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Solar panels cause hazard to firefighters, danger of electrocution, NJ warehouse fire with roof solar panels filled air with black smoke, extra water brought in from other areas to fight 11 alarm blaze

September 3, 2013

9/3/13, 11-Alarm Fire Guts Dietz & Watson Warehouse,” nbcphiladelphia.com, by Kelly Bayliss, Danielle Johnson and Dan Stamm

Fear of electrocution, collapse forced fire chief to pull back crews.”

It took more than 24 hours to bring a massive fire at a Dietz & Watson storage plant in Delanco, N.J. under control. Company officials say the fire shouldn’t affect costs at the deli counter.  A massive fire that destroyed a South Jersey food warehouse has finally been contained, more than a day after it broke out.

The fire broke out at the Dietz & Watson cold storage facility on Cooperstown Road in Delanco, Burlington County, N.J. around 1:30 p.m. Sunday and caused the roof, lined with thousands of solar panels, to collapse within hours. Thick, black smoke could be seen billowing from the facility miles away.

“It’s just an intense fire,” said Delanco Fire Chief Ron Holt. “It’s going to take some time, and we don’t know what it’s going to do.”

By Monday morning, the blaze continued to burn as water issues, the threat of electrocution and other factors hindered firefighting efforts. Crews began to arrive before 9 a.m. While fire officials were finally able to contain the blaze early Monday evening, they also say it will likely continue to smolder for the next few days.

More than 200 firefighters from Burlington, Mercer, Gloucester, Camden and Atlantic Counties were brought to the distribution center which is about 300,000 square feet — roughly the size of five football fields.

SOLAR PANELS POSE HAZARD

Firefighters had to pull back at some points because the fully-charged solar panels posed the risk of electrocution.

“With all that power and energy up there, I can’t jeopardize a guy’s life for that,” said Holt.

Officials say the fire was focused between the trusses and solar panels on the roof. There have been two explosions so far and at least one wall collapsed.

In 2010, the company installed more than 7,000 solar power modules, which officials claimed would reduce the facility’s energy use by nearly 20 percent. Buildings with solar power systems “can present a variety of significant hazards” for firefighters including poor air quality and electrocution, according to the National Fire Protection Association.

The Burlington County hazmat team was called to the scene to test the air quality and concluded that there is no hazard at this time. However, residents received a reverse 911 message from the Beverly and Edgewater Park Joint Office of Emergency Management which warned them to stay inside their homes, close their windows and avoid breathing in the smoke.

“Unless you’re standing right there and breathing, it’s dissipating before it hits ground,” said Chief Holt. “That’s why we called the health department and hazmat team… (If they say close your window) that’s their expertise, that’s what I go with.”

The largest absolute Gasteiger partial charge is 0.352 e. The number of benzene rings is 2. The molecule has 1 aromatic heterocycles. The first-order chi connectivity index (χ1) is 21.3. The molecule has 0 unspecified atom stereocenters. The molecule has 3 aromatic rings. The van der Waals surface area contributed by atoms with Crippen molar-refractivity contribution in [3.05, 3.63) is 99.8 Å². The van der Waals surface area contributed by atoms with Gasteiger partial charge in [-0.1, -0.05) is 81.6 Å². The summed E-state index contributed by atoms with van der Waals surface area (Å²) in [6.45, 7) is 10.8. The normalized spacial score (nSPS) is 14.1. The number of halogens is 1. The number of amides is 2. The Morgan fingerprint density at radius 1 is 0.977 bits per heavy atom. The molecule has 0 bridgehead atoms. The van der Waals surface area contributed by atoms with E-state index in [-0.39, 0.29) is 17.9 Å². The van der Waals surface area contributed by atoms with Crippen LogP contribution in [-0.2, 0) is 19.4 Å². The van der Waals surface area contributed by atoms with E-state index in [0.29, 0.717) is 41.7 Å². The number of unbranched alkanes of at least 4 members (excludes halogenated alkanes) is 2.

No residents were evacuated.

Around 5 p.m. Sunday, fire officials were concerned that the water and foam used to fight the blaze would cause the roof to collapse and called all firefighters out of the building as a precaution.

Two firefighters suffered minor injuries including Chief Holt who broke his foot.

“If the building collapses, it collapses…it can be replaced. I’m not sending a man in to lose a life,” said Holt.

DRAINING THE PUMPS

The amount of water needed to douse the flames drained pumps, forcing crews to bring in extra from other areas.

Trucked-in water is being dumped into large temporary pools, which are then connected to hoses and sent spraying on the building.

The Camden Fire Boat crew also responded to the scene to help stretch a water pipeline from the Rancocas Creek.

New Jersey American Water asked customers in Edgewater Park, Beverley, and Delanco to limit their water usage as crews battle the blaze.

Due to the large volumes of water being used by firefighters to tackle the six-alarm blaze, we ask that customers restrict their home water usage until such time as the fire is successfully brought under control. Additionally, you may experience periods of low pressure as we try to direct as much water to the firefighting efforts as possible,” according to Communications Director Peter Eschbach.

“That’s major because (without water) you are not putting the fire out,” said Holt.

ONLY MINOR INJURIES

The Delanco Riverside Bridge was closed around 7 p.m. Officials did not indicate when it would reopen.

Sandy Iwanicki, who lives near the warehouse, said she initially thought a plane had crashed. “It looked to me like the kind of scene you would see if a plane crashed the black smoke was immense it was amazing,” said Iwanicki.

Dietz & Watson officials released a statement on their website shortly after the blaze.